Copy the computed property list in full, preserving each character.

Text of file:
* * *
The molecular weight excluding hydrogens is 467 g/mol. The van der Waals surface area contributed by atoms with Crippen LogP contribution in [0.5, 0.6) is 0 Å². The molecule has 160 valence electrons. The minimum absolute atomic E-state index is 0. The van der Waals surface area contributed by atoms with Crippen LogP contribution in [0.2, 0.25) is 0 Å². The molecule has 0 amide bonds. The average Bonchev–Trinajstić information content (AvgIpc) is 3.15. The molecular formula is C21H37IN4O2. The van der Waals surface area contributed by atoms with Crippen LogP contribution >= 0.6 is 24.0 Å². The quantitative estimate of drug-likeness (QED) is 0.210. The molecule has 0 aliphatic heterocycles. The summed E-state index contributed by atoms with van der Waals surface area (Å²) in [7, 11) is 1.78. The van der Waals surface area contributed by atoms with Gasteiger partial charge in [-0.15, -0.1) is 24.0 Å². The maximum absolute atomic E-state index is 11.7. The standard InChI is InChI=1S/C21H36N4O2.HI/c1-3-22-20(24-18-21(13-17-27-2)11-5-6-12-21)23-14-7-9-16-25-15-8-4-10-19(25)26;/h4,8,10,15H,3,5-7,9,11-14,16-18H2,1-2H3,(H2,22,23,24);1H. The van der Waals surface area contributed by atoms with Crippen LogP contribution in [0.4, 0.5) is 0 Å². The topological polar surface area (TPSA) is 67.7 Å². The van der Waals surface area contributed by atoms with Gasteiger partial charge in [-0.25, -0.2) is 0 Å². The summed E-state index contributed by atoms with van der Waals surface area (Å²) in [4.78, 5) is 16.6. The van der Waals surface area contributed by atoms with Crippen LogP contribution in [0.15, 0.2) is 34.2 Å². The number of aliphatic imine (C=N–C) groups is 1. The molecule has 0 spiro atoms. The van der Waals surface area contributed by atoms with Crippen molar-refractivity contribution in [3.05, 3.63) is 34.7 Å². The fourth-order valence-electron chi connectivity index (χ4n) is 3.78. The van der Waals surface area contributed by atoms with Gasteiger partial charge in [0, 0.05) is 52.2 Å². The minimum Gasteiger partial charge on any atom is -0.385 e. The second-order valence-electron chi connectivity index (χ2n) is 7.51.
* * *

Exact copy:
The molecular weight excluding hydrogens is 467 g/mol. The van der Waals surface area contributed by atoms with Crippen LogP contribution in [0.5, 0.6) is 0 Å². The molecule has 160 valence electrons. The minimum absolute atomic E-state index is 0. The van der Waals surface area contributed by atoms with Crippen LogP contribution in [0.2, 0.25) is 0 Å². The molecule has 0 amide bonds. The average Bonchev–Trinajstić information content (AvgIpc) is 3.15. The molecular formula is C21H37IN4O2. The van der Waals surface area contributed by atoms with Crippen LogP contribution >= 0.6 is 24.0 Å². The quantitative estimate of drug-likeness (QED) is 0.210. The molecule has 0 aliphatic heterocycles. The summed E-state index contributed by atoms with van der Waals surface area (Å²) in [7, 11) is 1.78. The van der Waals surface area contributed by atoms with Gasteiger partial charge in [-0.15, -0.1) is 24.0 Å². The maximum absolute atomic E-state index is 11.7. The standard InChI is InChI=1S/C21H36N4O2.HI/c1-3-22-20(24-18-21(13-17-27-2)11-5-6-12-21)23-14-7-9-16-25-15-8-4-10-19(25)26;/h4,8,10,15H,3,5-7,9,11-14,16-18H2,1-2H3,(H2,22,23,24);1H. The van der Waals surface area contributed by atoms with Crippen LogP contribution in [0.4, 0.5) is 0 Å². The topological polar surface area (TPSA) is 67.7 Å². The van der Waals surface area contributed by atoms with Gasteiger partial charge in [-0.25, -0.2) is 0 Å². The summed E-state index contributed by atoms with van der Waals surface area (Å²) in [4.78, 5) is 16.6. The van der Waals surface area contributed by atoms with Crippen LogP contribution in [0.15, 0.2) is 34.2 Å². The number of aliphatic imine (C=N–C) groups is 1. The molecule has 0 spiro atoms. The van der Waals surface area contributed by atoms with Crippen molar-refractivity contribution in [3.05, 3.63) is 34.7 Å². The fourth-order valence-electron chi connectivity index (χ4n) is 3.78. The van der Waals surface area contributed by atoms with Gasteiger partial charge in [0, 0.05) is 52.2 Å². The minimum Gasteiger partial charge on any atom is -0.385 e. The second-order valence-electron chi connectivity index (χ2n) is 7.51.